I mean we are up 20% from Q2. And that was Q2 is up 28% from Q1. So it’s maybe not as rapid of a growth but it’s still quite large. But the more fascinating numbers you look at our numbers compared to Q3 2020, and those numbers are up 300%. So it’s just absolutely insane activity from both volume hiring, any metric you want to look at.
Yeah there’s not quite Bitcoin numbers, but seemingly pretty close, but… When you get more granular too, because the two areas we kind of focus on here because I think it’s the two easiest to measure and also the most relevant to the audience. We talk a lot about the demand for engineers and we talk a lot about the demand for recruiters.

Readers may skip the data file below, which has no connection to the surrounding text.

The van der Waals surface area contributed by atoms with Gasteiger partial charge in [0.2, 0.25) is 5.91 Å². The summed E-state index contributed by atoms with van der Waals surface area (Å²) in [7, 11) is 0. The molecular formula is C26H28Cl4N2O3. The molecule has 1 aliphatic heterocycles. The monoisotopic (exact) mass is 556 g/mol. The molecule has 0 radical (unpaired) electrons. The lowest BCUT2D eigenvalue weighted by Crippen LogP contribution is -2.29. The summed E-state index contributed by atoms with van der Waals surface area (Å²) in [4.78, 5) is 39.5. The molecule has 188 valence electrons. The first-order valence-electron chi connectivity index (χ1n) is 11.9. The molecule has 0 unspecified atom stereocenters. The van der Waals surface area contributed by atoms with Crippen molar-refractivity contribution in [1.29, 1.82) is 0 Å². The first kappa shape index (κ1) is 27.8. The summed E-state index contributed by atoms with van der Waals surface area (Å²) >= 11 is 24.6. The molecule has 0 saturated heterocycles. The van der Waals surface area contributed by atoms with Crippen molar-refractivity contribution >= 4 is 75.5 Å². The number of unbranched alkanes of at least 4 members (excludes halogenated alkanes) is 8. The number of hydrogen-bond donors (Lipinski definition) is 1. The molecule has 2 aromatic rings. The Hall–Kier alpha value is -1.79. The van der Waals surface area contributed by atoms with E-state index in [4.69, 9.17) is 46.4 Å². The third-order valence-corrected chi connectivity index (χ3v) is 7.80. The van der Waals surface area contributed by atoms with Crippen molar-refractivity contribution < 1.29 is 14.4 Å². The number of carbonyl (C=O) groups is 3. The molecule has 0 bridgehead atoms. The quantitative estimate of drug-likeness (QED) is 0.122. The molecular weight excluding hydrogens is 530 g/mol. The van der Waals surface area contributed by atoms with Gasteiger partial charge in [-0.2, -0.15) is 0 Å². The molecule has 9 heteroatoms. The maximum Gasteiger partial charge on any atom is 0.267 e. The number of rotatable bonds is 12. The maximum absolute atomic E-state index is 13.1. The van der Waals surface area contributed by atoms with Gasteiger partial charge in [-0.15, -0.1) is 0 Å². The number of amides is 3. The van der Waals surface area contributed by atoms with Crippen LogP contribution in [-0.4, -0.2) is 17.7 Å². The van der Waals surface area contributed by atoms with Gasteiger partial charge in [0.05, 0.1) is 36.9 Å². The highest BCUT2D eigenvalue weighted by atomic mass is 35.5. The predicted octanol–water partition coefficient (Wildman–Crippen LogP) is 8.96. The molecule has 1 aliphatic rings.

Both are still at an all time high. Engineers specifically, and I can drop these unless you want to steal the thunder on it. From Q2 over Q1 was a 32% increase and then Q3 over Q2 was another 15% on top of that. I’m talking about the amount of actual software developers we’ve placed a clients.
So it continues to be in- I get 15% doesn’t sound like a lot when you compare it to 32, these are still huge numbers. It’s still like a seismic shift and when you’re talking about like an already hot market has that much more juice and capacity to continue hiring for at increasing rates.
So I thought that was pretty crazy. Yeah, it really is. It just kind of keeps going up and up. And I think what people need to remember as we look back on the numbers, the market for engineers barely dipped. The worst it ever was is Q2 of 2020, it dipped 10% from the prior quarter.